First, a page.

Finally, more than half of the people I spoke with emphasized that, if you want to influence anybody, you have to start by understanding how their brain works and what kind of messaging will appeal to their particular personality and viewpoints. Dr. Burris refers to this as using different “currencies” of influence based on what an audience needs. Biological anthropologist and human sexuality expert Helen Fisher puts it more scientifically:
“I study the biology of personality— some 50 percent of who you are. And I’ve been able to prove that we’ve evolved four very broad styles of thinking and behaving that align with our dopamine, serotonin, testosterone, and estrogen systems in the brain. So I would get to know who someone really is on these four biological scales and then treat them the way they want to be treated.”
Cognitive neuroscientist Carmen Simon, social psychologist Julia Minson, and several others also emphasize that we cannot influence someone until we understand where they’re coming from. In today’s political climate, these conversations about how to engage with people we disagree with are fascinating. Congressman Derek Kilmer, in particular, talks about how he’s been successful in aligning with colleagues on the other side of the aisle by a shared goal—even though their rationale was completely different:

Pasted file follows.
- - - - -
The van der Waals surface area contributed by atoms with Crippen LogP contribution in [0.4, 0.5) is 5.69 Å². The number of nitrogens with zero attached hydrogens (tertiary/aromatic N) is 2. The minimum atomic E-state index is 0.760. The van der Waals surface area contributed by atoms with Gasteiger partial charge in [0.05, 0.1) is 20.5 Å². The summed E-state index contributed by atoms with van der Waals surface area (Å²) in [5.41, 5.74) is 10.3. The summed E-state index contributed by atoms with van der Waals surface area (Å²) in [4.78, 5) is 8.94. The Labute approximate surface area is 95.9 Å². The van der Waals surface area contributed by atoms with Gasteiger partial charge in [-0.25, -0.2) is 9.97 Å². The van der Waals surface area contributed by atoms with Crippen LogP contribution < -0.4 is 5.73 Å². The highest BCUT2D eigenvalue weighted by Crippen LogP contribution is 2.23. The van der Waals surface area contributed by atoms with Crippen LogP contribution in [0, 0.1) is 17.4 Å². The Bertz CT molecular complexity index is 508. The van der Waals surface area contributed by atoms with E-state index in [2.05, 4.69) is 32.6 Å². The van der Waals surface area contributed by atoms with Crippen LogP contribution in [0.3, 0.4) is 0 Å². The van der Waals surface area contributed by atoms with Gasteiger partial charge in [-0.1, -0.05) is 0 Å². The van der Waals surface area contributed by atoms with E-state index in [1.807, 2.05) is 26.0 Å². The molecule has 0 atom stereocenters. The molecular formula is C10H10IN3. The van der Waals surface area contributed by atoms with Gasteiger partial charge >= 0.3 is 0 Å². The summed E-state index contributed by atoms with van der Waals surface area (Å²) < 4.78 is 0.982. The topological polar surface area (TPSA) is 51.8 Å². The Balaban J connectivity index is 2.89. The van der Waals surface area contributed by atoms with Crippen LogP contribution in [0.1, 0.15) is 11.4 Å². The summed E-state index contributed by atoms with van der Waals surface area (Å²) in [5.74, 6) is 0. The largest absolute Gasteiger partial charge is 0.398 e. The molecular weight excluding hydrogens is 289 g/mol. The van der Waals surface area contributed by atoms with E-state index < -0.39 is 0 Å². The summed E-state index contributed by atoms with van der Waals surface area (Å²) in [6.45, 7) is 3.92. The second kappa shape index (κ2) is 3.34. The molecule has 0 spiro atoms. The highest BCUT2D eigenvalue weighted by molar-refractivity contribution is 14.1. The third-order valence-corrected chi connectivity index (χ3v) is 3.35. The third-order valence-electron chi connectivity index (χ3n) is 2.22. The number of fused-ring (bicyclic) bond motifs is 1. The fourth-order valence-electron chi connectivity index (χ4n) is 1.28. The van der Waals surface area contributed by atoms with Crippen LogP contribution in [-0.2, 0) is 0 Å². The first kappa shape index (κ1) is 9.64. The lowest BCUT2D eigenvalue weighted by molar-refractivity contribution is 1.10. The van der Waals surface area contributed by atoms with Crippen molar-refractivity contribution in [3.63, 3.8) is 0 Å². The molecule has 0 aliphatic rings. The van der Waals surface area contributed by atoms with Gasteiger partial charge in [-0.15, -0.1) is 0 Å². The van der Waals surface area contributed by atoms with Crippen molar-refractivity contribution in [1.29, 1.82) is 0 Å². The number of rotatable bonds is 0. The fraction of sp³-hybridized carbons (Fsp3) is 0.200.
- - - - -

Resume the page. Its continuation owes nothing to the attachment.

“For me, it was about helping poor people save money. For my colleague, it was about something entirely different. But the point is, I managed to bring him to the same conclusion. I had to be comfortable with the fact that we got there in different ways. We were both flexible.”
In short, if we want to be influential, the first thing we need to do is listen to the people we want to influence, so that we can speak their language, framing our goals to show our audience how they’ll benefit, too.
Creating this book has been an incredibly eye-opening process for me, as each influence expert I spoke with taught me something new about the way I approach leadership in my own life. I hope reading it will do the same for you.
If this preview has piqued your interest, I invite you to visit TheInfluenceBook.com and order your copy. Still on the fence? You can read my chapter over on Medium.